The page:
His brother Lothar (40 victories) used risky, aggressive tactics, but Manfred observed a set of maxims known as the "Dicta Boelcke" to assure success for both the squadron and its pilots. He was not a spectacular or aerobatic pilot like his brother or Werner Voss; however, he was a noted tactician and squadron leader and a fine marksman. Typically, he would dive from above to attack with the advantage of the sun behind him, with other pilots of his squadron covering his rear and flanks.
On 23 November 1916, Richthofen shot down his most famous adversary, British ace Major Lanoe Hawker VC, described by Richthofen as "the British Boelcke". The victory came while Richthofen was flying an Albatros D.II and Hawker was flying the older DH.2. After a long dogfight, Hawker was shot in the back of the head as he attempted to escape back to his own lines. After this combat, Richthofen was convinced that he needed a fighter aircraft with more agility, even with a loss of speed. He switched to the Albatros D.III in January 1917, scoring two victories before suffering an in-flight crack in the spar of the aircraft's lower wing on 24 January, and he reverted to the Albatros D.II or Halberstadt D.II for the next five weeks.
Richthofen received the Pour le Mérite in January 1917 after his 16th confirmed kill, the highest military honour in Germany at the time and informally known as "The Blue Max". That same month, he assumed command of Jasta 11, which ultimately included some of the elite German pilots, many of whom he trained himself, and several of whom later became leaders of their own squadrons. Ernst Udet belonged to Richthofen's group and later became Generaloberst Udet. When Lothar joined, the German high command appreciated the propaganda value of two Richthofens fighting together to defeat the enemy in the air.
Richthofen took the flamboyant step of having his Albatros painted red when he became a squadron commander. His autobiography states: "For whatever reasons, one fine day I came upon the idea of having my crate painted glaring red. The result was that absolutely everyone could not help but notice my red bird. In fact, my opponents also seemed to be not entirely unaware [of it]". Thereafter he usually flew in red-painted aircraft, although not all of them were entirely red, nor was the "red" necessarily the brilliant scarlet beloved of model- and replica-builders.
Richthofen led his new unit to unparallelled success, peaking during "Bloody April" 1917. In that month alone, he shot down 22 British aircraft, including four in a single day, raising his official tally to 52. By June, he had become the commander of the first of the new larger "fighter wing" formations; these were highly mobile, combined tactical units that could move at short notice to different parts of the front as required. Richthofen's new command, Jagdgeschwader 1, was composed of fighter squadrons No. 4, 6, 10, and 11. J.G. 1 became widely known as "The Flying Circus" due to the unit's brightly coloured aircraft and its mobility, including the use of tents, trains, and caravans, where appropriate.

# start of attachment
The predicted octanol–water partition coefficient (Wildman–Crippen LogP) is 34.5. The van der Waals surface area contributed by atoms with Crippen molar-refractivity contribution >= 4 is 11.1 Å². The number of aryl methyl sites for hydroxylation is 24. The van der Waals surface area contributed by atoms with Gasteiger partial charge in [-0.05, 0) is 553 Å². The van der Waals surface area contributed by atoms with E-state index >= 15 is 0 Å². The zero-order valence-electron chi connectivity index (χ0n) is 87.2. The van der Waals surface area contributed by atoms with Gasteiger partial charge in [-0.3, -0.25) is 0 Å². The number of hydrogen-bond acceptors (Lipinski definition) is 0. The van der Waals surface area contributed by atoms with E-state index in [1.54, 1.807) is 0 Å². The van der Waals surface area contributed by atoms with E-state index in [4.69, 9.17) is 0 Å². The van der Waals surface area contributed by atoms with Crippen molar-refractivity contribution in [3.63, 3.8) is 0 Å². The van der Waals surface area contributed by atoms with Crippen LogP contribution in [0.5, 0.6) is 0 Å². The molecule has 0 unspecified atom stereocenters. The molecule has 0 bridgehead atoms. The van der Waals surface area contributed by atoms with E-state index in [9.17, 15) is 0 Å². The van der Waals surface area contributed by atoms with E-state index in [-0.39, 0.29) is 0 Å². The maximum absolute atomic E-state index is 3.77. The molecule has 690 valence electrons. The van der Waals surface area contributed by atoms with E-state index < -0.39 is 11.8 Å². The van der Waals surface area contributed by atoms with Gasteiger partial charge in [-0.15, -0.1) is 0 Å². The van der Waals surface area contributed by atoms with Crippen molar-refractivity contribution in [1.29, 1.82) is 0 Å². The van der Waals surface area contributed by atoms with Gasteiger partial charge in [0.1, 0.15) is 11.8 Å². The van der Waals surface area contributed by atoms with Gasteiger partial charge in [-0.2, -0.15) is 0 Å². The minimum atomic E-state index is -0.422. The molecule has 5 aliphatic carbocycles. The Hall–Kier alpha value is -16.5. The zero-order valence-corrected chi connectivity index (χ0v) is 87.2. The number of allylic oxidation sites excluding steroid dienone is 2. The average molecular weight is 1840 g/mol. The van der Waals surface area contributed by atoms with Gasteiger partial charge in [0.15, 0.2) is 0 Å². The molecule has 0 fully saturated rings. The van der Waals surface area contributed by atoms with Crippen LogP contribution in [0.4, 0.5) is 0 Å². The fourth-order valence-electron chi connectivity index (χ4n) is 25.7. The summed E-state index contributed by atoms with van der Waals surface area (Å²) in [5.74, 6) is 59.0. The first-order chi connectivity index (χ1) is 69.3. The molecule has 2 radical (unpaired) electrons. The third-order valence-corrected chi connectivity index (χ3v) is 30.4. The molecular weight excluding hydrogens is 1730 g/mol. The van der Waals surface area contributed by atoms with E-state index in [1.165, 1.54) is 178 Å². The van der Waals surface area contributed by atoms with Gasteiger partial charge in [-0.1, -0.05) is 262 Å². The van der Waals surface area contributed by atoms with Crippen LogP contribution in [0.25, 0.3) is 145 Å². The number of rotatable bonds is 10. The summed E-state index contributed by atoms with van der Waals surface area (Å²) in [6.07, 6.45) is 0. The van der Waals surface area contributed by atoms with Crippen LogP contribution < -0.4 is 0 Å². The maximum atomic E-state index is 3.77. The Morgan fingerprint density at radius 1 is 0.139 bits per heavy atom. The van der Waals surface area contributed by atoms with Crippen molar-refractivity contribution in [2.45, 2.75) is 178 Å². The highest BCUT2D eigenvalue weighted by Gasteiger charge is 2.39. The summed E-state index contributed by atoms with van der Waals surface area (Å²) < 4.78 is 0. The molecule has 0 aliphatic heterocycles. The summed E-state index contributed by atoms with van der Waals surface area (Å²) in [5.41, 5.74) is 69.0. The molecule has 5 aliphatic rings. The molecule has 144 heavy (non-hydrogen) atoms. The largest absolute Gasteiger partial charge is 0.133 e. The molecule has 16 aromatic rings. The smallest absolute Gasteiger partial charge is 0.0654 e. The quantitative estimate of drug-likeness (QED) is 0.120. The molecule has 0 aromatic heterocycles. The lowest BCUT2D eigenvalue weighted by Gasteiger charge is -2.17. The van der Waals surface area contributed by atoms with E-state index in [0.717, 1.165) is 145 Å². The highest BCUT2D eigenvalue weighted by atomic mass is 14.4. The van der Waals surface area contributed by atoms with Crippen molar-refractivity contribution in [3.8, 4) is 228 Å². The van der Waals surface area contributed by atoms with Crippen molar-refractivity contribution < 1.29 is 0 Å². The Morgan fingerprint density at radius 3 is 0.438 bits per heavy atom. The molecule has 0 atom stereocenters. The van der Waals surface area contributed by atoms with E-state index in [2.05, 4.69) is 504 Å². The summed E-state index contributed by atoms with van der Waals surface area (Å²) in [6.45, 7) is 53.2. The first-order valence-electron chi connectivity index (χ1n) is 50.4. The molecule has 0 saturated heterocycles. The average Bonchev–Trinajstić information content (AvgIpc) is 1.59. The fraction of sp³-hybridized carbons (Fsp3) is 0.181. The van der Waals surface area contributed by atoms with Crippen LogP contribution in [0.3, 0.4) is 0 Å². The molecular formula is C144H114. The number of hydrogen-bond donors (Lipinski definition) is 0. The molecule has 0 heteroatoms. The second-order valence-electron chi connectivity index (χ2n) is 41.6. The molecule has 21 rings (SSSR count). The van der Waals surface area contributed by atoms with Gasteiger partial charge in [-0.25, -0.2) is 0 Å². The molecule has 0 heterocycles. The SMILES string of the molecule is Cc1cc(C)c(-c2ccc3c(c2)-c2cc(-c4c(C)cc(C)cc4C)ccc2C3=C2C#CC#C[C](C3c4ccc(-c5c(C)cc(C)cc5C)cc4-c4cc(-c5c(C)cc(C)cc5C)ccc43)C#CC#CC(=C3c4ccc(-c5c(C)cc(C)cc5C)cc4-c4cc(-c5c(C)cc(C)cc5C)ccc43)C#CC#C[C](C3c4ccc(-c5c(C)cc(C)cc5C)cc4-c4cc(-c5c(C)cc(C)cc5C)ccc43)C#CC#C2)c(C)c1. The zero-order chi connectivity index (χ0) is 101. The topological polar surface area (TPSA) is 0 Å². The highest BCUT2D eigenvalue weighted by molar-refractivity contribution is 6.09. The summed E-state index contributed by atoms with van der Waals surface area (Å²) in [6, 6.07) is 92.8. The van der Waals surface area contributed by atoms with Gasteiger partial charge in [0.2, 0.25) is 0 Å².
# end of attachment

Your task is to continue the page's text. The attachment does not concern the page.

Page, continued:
By 1918, Richthofen had become such a legend that it was feared that his death would be a blow to the morale of the German people. He refused to accept a ground job after his wound, stating that "every poor fellow in the trenches must do his duty" and that he would therefore continue to fly in combat. Certainly he had become part of a cult of officially encouraged hero-worship. German propaganda circulated various false rumours, including that the British had raised squadrons specially to hunt Richthofen and had offered large rewards and an automatic Victoria Cross to any Allied pilot who shot him down. Passages from his correspondence indicate he may have at least half-believed some of these stories himself.
The body was buried in the cemetery at the village of Bertangles, near Amiens, on 22 April 1918. Six of No. 3 Squadron's officers served as pallbearers, and a guard of honour from the squadron's other ranks fired a salute.[j]
For decades after World War I, some authors questioned whether Richthofen had achieved 80 victories, insisting that his record was exaggerated for propaganda purposes. Some claimed that he took credit for aircraft downed by his squadron or wing.
At various times, several different German military aviation Geschwader (literally "squadrons"; equivalent to Commonwealth air force "groups", French escadrons or USAF "wings") have been named after the Baron:
Captain Roy Brown donated the seat of the Fokker triplane in which the German flying ace made his final flight to the Royal Canadian Military Institute (RCMI) in 1920.Apart from the triplane's seat, the RCMI, in Toronto, also holds a side panel signed by the pilots of Brown's squadron.The engine of Richthofen's Dr.I was donated to the Imperial War Museum in London, where it is still on display. The museum also holds the Baron's machine guns. The control column (joystick) of Richthofen's aircraft can be seen at the Australian War Memorial in Canberra.The Australian National Aviation Museum has what is suspected to be the fuel tank of Richthofen's Dr.I, however there is no conclusive proof. 2b1af7f3a8